In Windows 11, the line between the legitimate and adware becomes increasingly blurred
For the last two or so months, Microsoft has been running campaigns in its Windows 11 operating system to get customers to switch the default web browser in Google Chrome to Microsoft Bing.
The popups, one of the first was published on Reddit more than two months ago, use the title "Switch your default search engine to Microsoft Bing in Chrome". Customers are informed about the benefits of switching to Bing -- earning Microsoft Rewards points, using the new AI-powered Bing, and installing Bing Service to improve the search experience -- and get options to say "yes", which switches the default search engine in Chrome, or "don't switch".
The design of the popup has changed in the meantime, with one of the last iterations shown at The Verge earlier this week.
What makes this particular campaign worrisome for some is how it is implemented. Many Windows 11 users may already know the notifications that Microsoft displays to get them to use certain products or features of the operating system.
This particular campaign, however, does not use the regular notification system of the operating system. Microsoft is using the digitally signed program BGAUpsell.EXE for the campaign, which it places in the directory C:\Windows\Temp\MUBSTemp\.
In Tom Warren's case, Microsoft displayed the popup while a fullscreen game was being played. While that may be a bug, everything else concerning the popup is intentional.
Microsoft placed the file deliberately on user systems and the name of the file gives a good indication of its main purpose. It is designed to get users to use Microsoft products and services. In this campaign, Microsoft appears to target Chrome users who use a search engine as the default that is not Bing.
It is likely Google Search, as it is the default search engine of Google's browser, but it can also be any other search engine. Microsoft is using its control of the Windows platform to push its other services, even in third-party applications.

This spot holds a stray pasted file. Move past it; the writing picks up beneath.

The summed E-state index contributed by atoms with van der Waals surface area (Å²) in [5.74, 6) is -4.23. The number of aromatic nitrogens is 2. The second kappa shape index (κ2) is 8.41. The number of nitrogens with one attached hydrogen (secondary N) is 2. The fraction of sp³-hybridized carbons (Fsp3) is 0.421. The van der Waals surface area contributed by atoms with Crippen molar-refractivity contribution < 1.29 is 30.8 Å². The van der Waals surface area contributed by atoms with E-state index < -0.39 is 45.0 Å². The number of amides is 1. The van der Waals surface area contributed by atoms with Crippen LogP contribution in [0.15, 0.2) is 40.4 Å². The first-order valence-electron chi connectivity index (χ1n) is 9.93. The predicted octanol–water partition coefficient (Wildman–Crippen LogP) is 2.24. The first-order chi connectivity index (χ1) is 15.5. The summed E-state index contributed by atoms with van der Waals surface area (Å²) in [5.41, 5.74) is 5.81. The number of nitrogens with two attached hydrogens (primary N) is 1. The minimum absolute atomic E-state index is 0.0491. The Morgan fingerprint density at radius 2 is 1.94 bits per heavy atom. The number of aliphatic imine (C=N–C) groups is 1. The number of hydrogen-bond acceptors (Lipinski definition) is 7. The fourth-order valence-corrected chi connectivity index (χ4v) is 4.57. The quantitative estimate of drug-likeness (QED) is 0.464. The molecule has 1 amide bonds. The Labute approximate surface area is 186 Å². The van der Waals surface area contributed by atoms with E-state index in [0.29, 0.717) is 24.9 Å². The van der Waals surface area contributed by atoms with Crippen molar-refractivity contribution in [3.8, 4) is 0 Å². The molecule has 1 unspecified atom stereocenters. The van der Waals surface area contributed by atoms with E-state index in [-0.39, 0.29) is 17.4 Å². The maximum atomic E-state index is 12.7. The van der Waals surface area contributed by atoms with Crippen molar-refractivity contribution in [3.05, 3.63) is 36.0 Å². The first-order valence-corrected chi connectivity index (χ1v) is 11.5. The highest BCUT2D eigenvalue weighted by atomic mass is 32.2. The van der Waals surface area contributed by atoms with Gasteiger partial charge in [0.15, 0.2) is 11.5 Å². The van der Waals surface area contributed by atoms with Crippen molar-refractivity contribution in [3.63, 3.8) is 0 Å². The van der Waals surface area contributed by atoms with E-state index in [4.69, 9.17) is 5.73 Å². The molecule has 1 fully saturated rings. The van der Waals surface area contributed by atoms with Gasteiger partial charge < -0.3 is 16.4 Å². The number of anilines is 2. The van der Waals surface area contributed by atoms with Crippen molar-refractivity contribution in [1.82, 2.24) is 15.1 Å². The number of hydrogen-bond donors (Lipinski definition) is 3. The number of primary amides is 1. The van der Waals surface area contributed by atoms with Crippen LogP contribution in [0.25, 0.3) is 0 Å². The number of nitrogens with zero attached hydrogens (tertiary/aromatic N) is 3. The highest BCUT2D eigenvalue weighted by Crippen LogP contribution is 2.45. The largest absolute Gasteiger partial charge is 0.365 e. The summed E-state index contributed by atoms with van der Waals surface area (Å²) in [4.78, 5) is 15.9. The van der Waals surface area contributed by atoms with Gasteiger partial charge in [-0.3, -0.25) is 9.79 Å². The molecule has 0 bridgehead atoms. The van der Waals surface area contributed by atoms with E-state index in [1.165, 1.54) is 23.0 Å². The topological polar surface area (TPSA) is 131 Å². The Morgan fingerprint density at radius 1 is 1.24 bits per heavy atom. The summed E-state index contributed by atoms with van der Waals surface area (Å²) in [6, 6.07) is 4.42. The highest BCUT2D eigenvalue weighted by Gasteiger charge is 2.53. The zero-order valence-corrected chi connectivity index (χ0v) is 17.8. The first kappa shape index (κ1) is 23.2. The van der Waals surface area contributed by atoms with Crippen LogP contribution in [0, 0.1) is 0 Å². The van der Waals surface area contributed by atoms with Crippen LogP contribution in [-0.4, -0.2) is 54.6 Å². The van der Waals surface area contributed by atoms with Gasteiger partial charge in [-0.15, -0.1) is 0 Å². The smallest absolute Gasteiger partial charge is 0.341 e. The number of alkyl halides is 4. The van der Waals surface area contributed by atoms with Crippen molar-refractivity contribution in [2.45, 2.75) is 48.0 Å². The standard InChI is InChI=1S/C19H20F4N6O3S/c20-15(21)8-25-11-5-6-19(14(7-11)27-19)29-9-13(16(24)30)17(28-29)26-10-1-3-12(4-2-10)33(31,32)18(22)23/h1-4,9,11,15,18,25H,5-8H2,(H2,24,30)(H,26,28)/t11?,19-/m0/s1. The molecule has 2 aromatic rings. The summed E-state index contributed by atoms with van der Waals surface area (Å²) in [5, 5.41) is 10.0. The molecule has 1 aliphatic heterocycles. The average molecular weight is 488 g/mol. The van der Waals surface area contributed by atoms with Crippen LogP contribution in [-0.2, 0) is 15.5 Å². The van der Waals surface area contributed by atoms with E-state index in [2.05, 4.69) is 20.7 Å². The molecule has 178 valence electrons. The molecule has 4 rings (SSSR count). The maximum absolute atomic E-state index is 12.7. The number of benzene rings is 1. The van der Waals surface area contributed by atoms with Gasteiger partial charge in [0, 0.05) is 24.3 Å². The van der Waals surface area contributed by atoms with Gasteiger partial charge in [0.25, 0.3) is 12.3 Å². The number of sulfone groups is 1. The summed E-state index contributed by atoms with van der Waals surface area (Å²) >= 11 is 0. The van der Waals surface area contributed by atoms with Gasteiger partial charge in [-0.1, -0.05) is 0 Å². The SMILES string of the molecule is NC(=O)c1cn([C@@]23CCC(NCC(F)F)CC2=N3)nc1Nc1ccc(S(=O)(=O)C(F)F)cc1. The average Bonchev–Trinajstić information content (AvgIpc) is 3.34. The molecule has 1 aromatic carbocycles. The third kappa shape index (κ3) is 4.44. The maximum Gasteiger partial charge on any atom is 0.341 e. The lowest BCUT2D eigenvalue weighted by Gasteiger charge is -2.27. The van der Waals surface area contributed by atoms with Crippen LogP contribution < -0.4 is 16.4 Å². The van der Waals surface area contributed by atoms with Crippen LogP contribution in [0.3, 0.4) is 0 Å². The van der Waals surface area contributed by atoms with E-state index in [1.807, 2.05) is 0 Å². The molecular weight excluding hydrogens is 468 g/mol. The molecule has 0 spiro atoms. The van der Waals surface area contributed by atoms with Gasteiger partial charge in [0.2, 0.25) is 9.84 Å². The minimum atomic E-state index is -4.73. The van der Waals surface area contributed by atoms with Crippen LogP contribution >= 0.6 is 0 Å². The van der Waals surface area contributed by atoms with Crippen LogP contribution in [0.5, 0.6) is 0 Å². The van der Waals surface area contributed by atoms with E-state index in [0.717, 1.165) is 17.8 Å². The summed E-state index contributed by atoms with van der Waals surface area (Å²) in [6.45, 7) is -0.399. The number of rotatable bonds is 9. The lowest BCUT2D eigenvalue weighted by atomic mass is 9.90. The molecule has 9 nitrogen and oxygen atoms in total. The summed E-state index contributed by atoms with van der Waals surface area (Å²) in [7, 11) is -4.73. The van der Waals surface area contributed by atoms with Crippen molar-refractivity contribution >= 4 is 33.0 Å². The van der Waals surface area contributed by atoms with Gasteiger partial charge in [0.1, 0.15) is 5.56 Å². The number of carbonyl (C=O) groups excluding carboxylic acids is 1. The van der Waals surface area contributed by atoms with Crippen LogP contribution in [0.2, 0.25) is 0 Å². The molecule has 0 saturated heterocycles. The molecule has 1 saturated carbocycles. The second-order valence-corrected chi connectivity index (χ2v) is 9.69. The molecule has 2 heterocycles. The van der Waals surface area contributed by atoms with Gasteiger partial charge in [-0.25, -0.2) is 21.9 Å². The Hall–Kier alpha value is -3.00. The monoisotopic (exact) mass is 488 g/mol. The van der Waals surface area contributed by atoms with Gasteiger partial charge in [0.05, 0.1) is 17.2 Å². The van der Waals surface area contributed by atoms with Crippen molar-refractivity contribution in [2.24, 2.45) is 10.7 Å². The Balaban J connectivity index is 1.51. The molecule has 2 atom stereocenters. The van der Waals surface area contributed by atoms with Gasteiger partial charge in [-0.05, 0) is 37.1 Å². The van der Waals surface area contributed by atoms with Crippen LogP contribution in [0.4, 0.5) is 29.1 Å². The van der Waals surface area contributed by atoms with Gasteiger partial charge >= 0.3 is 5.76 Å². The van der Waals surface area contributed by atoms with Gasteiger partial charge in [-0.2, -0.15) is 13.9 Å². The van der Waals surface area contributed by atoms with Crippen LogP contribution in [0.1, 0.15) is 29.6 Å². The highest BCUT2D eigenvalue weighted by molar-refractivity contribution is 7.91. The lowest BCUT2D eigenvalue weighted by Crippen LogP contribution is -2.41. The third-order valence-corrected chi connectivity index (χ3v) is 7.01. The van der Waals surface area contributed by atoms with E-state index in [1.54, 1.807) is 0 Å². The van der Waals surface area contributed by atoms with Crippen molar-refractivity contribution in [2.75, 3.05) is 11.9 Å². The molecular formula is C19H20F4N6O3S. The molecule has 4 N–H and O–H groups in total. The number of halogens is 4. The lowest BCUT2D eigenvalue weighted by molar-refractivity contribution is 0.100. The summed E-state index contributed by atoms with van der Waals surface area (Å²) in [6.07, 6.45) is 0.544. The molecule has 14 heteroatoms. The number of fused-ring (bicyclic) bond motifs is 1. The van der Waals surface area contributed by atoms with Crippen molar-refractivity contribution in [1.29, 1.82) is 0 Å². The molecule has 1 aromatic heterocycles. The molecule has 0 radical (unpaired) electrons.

The consensus on Virustotal, a Google-owned service, seems to be that BGAUpsell.EXE fills all criteria for potentially unwanted programs: it was not installed by the user, was not run by the user manually, and suggests to make changes to a core feature of a program it is not related to.
Some community members call the program malware and spyware, and it certainly matches some of the criteria as well.
Microsoft informed The Verge that it has paused the campaign to address "unintended behavior". Pausing indicates that Microsoft has every intention to continue the campaign at a later stage. It is unclear what Microsoft exactly means with "this unintended behavior", but it may refer to the popup being displayed while fullscreen apps or games are running.
Günter Born discovered that the campaign rolled out via server-side updates, something that users and administrators have little control over.
Microsoft's methods of getting customers to switch to Bing, Microsoft Edge and other company products have increased in intensity and aggressiveness in the past couple of years. Ads have appeared in various sections of its Windows operating system, such as the Get Help support app, Settings, or the Start Menu. Microsoft pulled some, like the ones that made the Weather app barely usable, but new ones appear regularly throughout the operating system and on Microsoft properties.
While Microsoft is not the only big Internet player that uses its dominance to push its products, Google is also doing this to some extend, the fact that others do it should not be taken as an excuse. People pay for Windows, either directly or indirectly, when they buy OEM systems. These customers should not be bombarded by ads and other, mostly unwanted, notifications and behaviors, unless Microsoft makes it very clear that this is the new standard on Windows.
Now You: what is your take on this?